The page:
London — EU carbon dioxide allowances under the EU Emissions Trading System powered up to Eur20.50/mt ($23.73/mt) Thursday for the first time since 2008, on power sector demand and bullish sentiment ahead of looming multi-year supply cuts.
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EU Allowance futures contracts for delivery in December 2018 on the ICE Futures Europe exchange rallied as high as Eur20.50/mt on Thursday, up 70 euro cent from Wednesday's close.
Carbon prices have seen extraordinary gains over the last 18 months as the market braces for sharp supply cuts starting in January, which are expected to leave the market short of allowances in the next few years.
This has led compliance entities like power plant operators in Europe to lock in carbon allowances in the forward market, and financial companies to buy up volume ahead of a likely supply squeeze.
A London-based carbon trader on Thursday said the carbon price continues to be pushed higher by long-term supply constraints and strong underlying demand from power generators and financials.
"The risk of a correction is very high but I think it gets bid because hedge fund guys don't have as much price sensitivity," the trader said.
"There are equity hedge funds with massive portfolios who are jumping onto this," he added.
Short-term traders are also likely to "just trade systematically so will ride this trend up and buy dips, if they ever come," he said.
Underlying compliance buyers are also driving the gains, with power generation fuel price dynamics still favoring emissions-intensive fuels, the trader said.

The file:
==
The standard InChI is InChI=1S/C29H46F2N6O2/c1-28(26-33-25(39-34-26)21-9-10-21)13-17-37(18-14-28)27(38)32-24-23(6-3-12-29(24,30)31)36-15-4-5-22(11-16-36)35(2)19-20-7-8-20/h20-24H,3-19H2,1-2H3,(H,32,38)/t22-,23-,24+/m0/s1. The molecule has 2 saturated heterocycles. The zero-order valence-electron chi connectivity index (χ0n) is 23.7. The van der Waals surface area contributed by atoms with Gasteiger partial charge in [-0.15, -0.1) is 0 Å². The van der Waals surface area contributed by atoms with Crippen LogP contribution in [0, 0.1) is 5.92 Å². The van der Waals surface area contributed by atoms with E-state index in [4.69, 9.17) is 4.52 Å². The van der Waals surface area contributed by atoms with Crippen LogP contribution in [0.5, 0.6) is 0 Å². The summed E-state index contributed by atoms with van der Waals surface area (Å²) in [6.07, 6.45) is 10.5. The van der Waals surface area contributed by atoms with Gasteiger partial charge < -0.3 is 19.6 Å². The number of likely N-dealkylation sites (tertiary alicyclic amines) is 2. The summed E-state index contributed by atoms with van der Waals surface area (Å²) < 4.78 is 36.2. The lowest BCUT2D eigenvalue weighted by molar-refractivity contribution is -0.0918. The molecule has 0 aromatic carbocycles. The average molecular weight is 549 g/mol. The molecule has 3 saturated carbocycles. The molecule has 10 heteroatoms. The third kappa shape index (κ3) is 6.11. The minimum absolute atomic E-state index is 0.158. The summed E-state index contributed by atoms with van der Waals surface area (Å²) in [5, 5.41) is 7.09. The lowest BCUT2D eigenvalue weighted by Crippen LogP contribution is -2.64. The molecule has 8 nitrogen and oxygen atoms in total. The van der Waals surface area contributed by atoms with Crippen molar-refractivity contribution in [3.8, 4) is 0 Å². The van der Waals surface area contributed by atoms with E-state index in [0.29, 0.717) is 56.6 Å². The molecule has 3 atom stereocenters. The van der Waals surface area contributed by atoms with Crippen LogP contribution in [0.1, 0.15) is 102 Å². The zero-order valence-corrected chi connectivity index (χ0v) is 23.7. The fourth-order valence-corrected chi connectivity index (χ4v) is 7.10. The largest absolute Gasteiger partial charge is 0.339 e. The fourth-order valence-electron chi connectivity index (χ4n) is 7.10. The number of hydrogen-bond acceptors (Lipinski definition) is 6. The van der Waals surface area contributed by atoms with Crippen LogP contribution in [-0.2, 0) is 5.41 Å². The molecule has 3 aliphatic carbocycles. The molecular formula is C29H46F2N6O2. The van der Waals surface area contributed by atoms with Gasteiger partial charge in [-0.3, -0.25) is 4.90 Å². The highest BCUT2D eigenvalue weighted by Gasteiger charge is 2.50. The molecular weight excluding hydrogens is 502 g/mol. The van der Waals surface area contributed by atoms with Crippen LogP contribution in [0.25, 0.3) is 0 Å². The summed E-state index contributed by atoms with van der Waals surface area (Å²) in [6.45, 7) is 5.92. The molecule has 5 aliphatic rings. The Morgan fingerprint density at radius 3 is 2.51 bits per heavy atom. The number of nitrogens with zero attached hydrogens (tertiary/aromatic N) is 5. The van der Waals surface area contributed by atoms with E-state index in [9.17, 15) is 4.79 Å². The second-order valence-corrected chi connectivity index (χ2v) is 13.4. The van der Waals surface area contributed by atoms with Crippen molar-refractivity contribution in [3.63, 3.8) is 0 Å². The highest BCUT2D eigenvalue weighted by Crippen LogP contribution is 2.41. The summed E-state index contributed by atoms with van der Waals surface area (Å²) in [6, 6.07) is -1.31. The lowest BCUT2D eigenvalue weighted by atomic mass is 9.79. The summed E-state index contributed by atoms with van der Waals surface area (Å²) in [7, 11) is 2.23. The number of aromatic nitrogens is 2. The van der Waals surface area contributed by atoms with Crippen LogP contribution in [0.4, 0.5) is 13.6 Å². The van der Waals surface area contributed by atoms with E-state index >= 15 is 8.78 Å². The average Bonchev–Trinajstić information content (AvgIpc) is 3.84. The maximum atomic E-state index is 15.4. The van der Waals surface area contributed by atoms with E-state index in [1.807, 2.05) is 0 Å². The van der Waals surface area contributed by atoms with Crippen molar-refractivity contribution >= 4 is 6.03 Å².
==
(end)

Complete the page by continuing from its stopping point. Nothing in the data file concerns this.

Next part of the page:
"As long as gas keeps rallying more than coal, then they will continue to feed off each other," he said.
Natural gas prices have rallied this year, while coal prices have been relatively stable, helping to maintain the profitability of coal-fired power generation in Europe.
European wholesale power prices have increased sharply in August, boosting the clean dark spread -- the profit margin on power after accounting for the cost of coal and carbon allowances.
With coal emitting roughly twice the CO2 emissions of gas per megawatt-hour, this props up utility hedging demand for carbon allowances on the forward curve.
A southern-Europe based carbon and energy analyst said carbon prices have confounded expectations.
"It's absolutely stunning. Carbon is beating everyone's expectations month after month," the analyst said.
"The whole energy complex is pretty strong and there seems to be margin to gain further ground. If you add to that, that liquidity is not at its highest levels, it's hard to rule out further upside," he said.
"Is it sustainable? We'll discover that. Anything that goes up quickly usually comes down as quickly. Carbon is not that different," he said.
"The fact that carbon has not dropped yet since the beginning of the year is of course reinforcing the idea that this is a bull market. The question still remains 'at what price are they [financial players] willing to sell?' We can guess that for utilities. I think it won't be that simple for hedge funds," he said.
The main driver of the carbon price gains over the last 18 months is the upcoming Market Stability Reserve -- a set-aside pool of allowances to keep surplus volume out of the market.
The MSR was agreed by the EU Parliament and Council in late 2015 and strengthened under amended legislation which came into force in 2018.
Starting in January, the MSR will curb the 1.655 billion mt oversupply of allowances by 24% of the net surplus each year from 2019 to 2023, returning the market to a more balanced state after several years of oversupply.
That will translate into an estimated cut to carbon auction supply of about 400 million mt in 2019, or 40% down from 2018 volumes.
The latest jump in carbon prices also came in a month when primary supply from auctions fell by almost 50% to 46.6 million mt as governments curbed sales during the summer vacation period.
That could leave prices vulnerable to a downward correction in September when auction volumes rebound to 82.4 million mt, and rise further to 97.3 million mt in October.
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